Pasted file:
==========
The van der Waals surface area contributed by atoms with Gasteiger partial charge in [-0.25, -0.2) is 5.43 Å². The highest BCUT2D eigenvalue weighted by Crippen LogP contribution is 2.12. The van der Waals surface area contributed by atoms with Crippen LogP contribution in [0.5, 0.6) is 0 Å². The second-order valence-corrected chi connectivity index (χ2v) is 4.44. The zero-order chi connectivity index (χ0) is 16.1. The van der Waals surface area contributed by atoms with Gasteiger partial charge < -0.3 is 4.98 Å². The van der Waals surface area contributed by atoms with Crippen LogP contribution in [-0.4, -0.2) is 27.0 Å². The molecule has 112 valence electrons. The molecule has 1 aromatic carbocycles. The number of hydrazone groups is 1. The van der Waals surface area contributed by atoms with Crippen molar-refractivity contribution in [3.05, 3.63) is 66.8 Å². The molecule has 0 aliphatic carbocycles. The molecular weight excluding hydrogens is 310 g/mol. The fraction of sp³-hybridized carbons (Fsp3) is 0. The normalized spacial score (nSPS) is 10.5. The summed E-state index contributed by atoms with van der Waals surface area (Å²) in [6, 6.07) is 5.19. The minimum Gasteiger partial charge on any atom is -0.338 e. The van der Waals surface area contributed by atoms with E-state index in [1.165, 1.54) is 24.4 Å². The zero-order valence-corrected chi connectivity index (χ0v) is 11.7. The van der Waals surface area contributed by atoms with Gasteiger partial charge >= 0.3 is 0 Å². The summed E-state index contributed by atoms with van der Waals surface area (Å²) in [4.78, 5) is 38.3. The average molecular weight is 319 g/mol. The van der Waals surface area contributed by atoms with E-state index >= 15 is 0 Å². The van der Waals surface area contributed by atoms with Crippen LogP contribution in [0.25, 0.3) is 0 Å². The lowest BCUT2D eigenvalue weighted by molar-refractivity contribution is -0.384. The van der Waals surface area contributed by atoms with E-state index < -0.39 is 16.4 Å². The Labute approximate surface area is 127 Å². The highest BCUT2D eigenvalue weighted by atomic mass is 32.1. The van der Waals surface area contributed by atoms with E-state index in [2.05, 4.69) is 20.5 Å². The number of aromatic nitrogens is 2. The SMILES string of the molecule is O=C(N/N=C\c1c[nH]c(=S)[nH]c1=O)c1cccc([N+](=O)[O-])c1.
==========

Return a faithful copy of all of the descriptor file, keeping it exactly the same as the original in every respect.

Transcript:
The van der Waals surface area contributed by atoms with Gasteiger partial charge in [-0.25, -0.2) is 5.43 Å². The highest BCUT2D eigenvalue weighted by Crippen LogP contribution is 2.12. The van der Waals surface area contributed by atoms with Crippen LogP contribution in [0.5, 0.6) is 0 Å². The second-order valence-corrected chi connectivity index (χ2v) is 4.44. The zero-order chi connectivity index (χ0) is 16.1. The van der Waals surface area contributed by atoms with Gasteiger partial charge < -0.3 is 4.98 Å². The van der Waals surface area contributed by atoms with Crippen LogP contribution in [-0.4, -0.2) is 27.0 Å². The molecule has 112 valence electrons. The molecule has 1 aromatic carbocycles. The number of hydrazone groups is 1. The van der Waals surface area contributed by atoms with Crippen molar-refractivity contribution in [3.05, 3.63) is 66.8 Å². The molecule has 0 aliphatic carbocycles. The molecular weight excluding hydrogens is 310 g/mol. The fraction of sp³-hybridized carbons (Fsp3) is 0. The normalized spacial score (nSPS) is 10.5. The summed E-state index contributed by atoms with van der Waals surface area (Å²) in [6, 6.07) is 5.19. The minimum Gasteiger partial charge on any atom is -0.338 e. The van der Waals surface area contributed by atoms with E-state index in [1.165, 1.54) is 24.4 Å². The zero-order valence-corrected chi connectivity index (χ0v) is 11.7. The van der Waals surface area contributed by atoms with Gasteiger partial charge >= 0.3 is 0 Å². The summed E-state index contributed by atoms with van der Waals surface area (Å²) in [4.78, 5) is 38.3. The average molecular weight is 319 g/mol. The van der Waals surface area contributed by atoms with E-state index >= 15 is 0 Å². The van der Waals surface area contributed by atoms with Crippen LogP contribution in [0.25, 0.3) is 0 Å². The lowest BCUT2D eigenvalue weighted by molar-refractivity contribution is -0.384. The van der Waals surface area contributed by atoms with E-state index < -0.39 is 16.4 Å². The Labute approximate surface area is 127 Å². The highest BCUT2D eigenvalue weighted by atomic mass is 32.1. The van der Waals surface area contributed by atoms with E-state index in [2.05, 4.69) is 20.5 Å². The number of aromatic nitrogens is 2. The SMILES string of the molecule is O=C(N/N=C\c1c[nH]c(=S)[nH]c1=O)c1cccc([N+](=O)[O-])c1.